Rotator Cuff Arthropathy
Motion thru the glenohumeral joint (ball and socket) is accomplished by a fine equilibrium created by the muscles that surround the shoulder. This equilibrium is largely created by the deltoid and rotator cuff. The deltoid is the large triangular muscle that is palpable on the side of one’s arm. It provides an upward directed force on the shoulder and assists with elevation, extension and lateral movement of the arm. The rotator cuff, in comparison, is made up of four muscles (subscapularis, supraspinatus, infraspinatus, and teres minor) and they provide a downward and medially directed force which helps rotate and stabilize the shoulder. In a normal shoulder, therefore, the upward pull by the deltoid is balanced and countered by the downward force of the rotator cuff keeping the ball centered in the socket and thereby creating a smooth range of motion.
Unfortunately, in the setting of a large rotator cuff tear, the stability and resting balance of the shoulder is disrupted. This creates a situation where the upward pull by the deltoid is now unopposed allowing the ball to drift upwards and essentially “escape” from the socket. Normal motion becomes disrupted and patients may experience sensations of grinding and rubbing as the ball now articulates with the roof (acromion) of the shoulder socket. Over a period of time, a subset of people may also develop arthritis of the ball and socket (20-30%) and the combination of a large rotator cuff tear with arthritis is termed rotator cuff arthropathy.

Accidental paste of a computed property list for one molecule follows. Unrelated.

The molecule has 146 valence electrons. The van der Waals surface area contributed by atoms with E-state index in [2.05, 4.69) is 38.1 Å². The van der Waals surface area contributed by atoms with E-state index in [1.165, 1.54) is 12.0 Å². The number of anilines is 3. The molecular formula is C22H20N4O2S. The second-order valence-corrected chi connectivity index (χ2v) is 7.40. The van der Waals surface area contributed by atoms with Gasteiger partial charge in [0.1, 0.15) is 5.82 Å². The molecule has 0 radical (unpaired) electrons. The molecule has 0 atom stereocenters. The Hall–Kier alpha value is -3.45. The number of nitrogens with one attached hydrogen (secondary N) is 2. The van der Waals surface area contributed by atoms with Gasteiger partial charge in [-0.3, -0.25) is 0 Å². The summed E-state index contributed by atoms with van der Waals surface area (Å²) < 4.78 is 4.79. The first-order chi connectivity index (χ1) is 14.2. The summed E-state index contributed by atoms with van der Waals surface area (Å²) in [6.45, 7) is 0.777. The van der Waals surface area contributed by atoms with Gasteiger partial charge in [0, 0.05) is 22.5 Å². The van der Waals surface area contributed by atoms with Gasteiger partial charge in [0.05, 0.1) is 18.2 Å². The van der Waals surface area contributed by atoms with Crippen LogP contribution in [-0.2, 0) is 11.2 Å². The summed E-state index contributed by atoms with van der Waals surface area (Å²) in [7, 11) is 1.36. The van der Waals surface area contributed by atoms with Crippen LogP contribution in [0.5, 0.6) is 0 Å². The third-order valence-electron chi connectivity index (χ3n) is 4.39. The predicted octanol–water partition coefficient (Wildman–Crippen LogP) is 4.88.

Patients with rotator cuff arthropathy will typically complain of progressive pain, loss of motion, swelling, and mechanical symptoms such as catching or grinding with motion. Night pain is a frequent occurrence and range of motion is often progressively hindered. Feelings of weakness with overhead activities and gradual atrophy of the musculature around the shoulder is also routinely demonstrated. The shoulder may even dislocate (anterosuperior escape) with attempts at lifting the arm forward. Over time, activities of daily living become greatly impaired with inability to bathe, dress, groom or eat.
Non-operative treatment is usually the first line of management for patients diagnosed with this problem. This includes activity modification, anti-inflammatories, intermittent steroid injections, and physical therapy. The goal of physical therapy is to preserve range of motion. Strengthening exercises are generally avoided as this can create unnecessary pain. Patients with low demands typically respond favorably with nonsurgical modalities.
Patients with rotator cuff arthropathy typically have two surgical options: arthroscopic debridement versus arthroplasty. Arthroscopic surgery will not reverse the arthritis and is intended to be a palliative treatment. It may provide some improvement of pain but it is not predictable and can be short lived. Usually at the time of this surgery an attempt can be made to perform at least a partial repair of the rotator cuff depending on the extent of the arthritis with the intent of providing a little more strength and stability.
Reverse shoulder replacement surgery is the most predictable way to restore function and alleviate pain caused by rotator cuff arthropathy. While partial replacements (hemiarthroplasty) have and can be attempted, outcomes have been less than desirable with patients often reporting progressive pain and poor function following such intervention. The RSP (Reverse Shoulder Prosthesis–DJO Orthopedics) has revolutionized the treatment of this condition and has demonstrated a lower incidence of notching (major complication) as compared to the Grammont style implants. As part of his fellowship, Dr. Badman trained under the designer of this implant and completed training in one of the busiest reconstructive shoulder programs in the United States. Since completion of his training, Dr. Badman has consistently been one of the higher volume surgeons in the Midwest utilizing the RSP implant. He continues to remain extremely active in research of the device and routinely participates in lectures and teaching labs educating other surgeons throughout the United States on the technique of the surgical procedure.